Being a PhD student at the Unit
Our dynamic and interactive research environment is ideal for anyone looking to work with, and learn from, colleagues from a range of disciplines, including sociology, anthropology, epidemiology, public health medicine, nutrition and mathematics. We are part of the School of Health and Wellbeing, which received an Athena SWAN Gold Award in 2018 in recognition of its commitment to tackling gender inequality.
There are lots of things to think about before applying for a PhD studentship, from eligibility to finances. This page is designed to answer some of the most commonly asked questions, and to help you decide whether our studentships offer the right opportunity for you.
Why choose MRC/CSO Social and Public Health Sciences Unit?
As a PhD student at our unit, you will:
- Work in a unit where the majority of staff are focused on research and postgraduate training, alongside almost 130 researchers, clinical fellows, administrative and technical staff, postgraduate research students and visiting fellows
- Receive a thorough training in both generic research skills and transferable skills, as well as subject-specific training
- Work in a Unit with a strong commitment to student wellbeing and pastoral support, via two postgraduate student convenors who not only conduct more formal progress meetings, input into training and, if necessary, assist with admin and formalities, but are also available to discuss any more personal issues that are impacting on a student's life or academic progress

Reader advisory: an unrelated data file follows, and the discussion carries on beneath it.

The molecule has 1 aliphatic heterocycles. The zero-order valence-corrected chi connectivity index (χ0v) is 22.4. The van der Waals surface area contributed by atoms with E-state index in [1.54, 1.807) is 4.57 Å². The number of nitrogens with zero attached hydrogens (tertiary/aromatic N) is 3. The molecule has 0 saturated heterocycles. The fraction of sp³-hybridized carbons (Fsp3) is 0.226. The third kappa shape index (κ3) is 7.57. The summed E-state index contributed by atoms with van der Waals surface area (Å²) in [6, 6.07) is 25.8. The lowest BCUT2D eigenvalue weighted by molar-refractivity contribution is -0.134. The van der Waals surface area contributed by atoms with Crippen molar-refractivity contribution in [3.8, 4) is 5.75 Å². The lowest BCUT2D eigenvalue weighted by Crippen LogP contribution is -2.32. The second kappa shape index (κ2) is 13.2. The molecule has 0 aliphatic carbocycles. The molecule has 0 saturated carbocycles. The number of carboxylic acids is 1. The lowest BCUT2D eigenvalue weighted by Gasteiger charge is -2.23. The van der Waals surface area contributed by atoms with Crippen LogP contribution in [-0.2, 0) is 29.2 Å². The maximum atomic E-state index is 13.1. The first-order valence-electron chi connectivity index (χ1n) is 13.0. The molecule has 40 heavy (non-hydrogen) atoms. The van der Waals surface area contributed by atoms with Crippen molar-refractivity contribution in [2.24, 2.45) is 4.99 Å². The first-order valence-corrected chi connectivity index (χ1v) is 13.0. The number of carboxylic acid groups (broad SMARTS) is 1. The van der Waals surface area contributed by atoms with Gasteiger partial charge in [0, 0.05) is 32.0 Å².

- Be encouraged to attend all unit events, meetings and activities
- Be registered as a student in either the College of Social Sciences or the College of Medicine, Veterinary and Life Sciences.
- Be part of the University’s School of Health and Wellbeing
- Work in a unit that receives joint core funding from the Medical Research Council (MRC) and Scottish Chief Scientist’s Office (CSO).
Get in touch
We are happy to answer any questions you may have about PhD studentships – don’t hesitate to get in touch by email Susan.Wilkie@glasgow.ac.uk.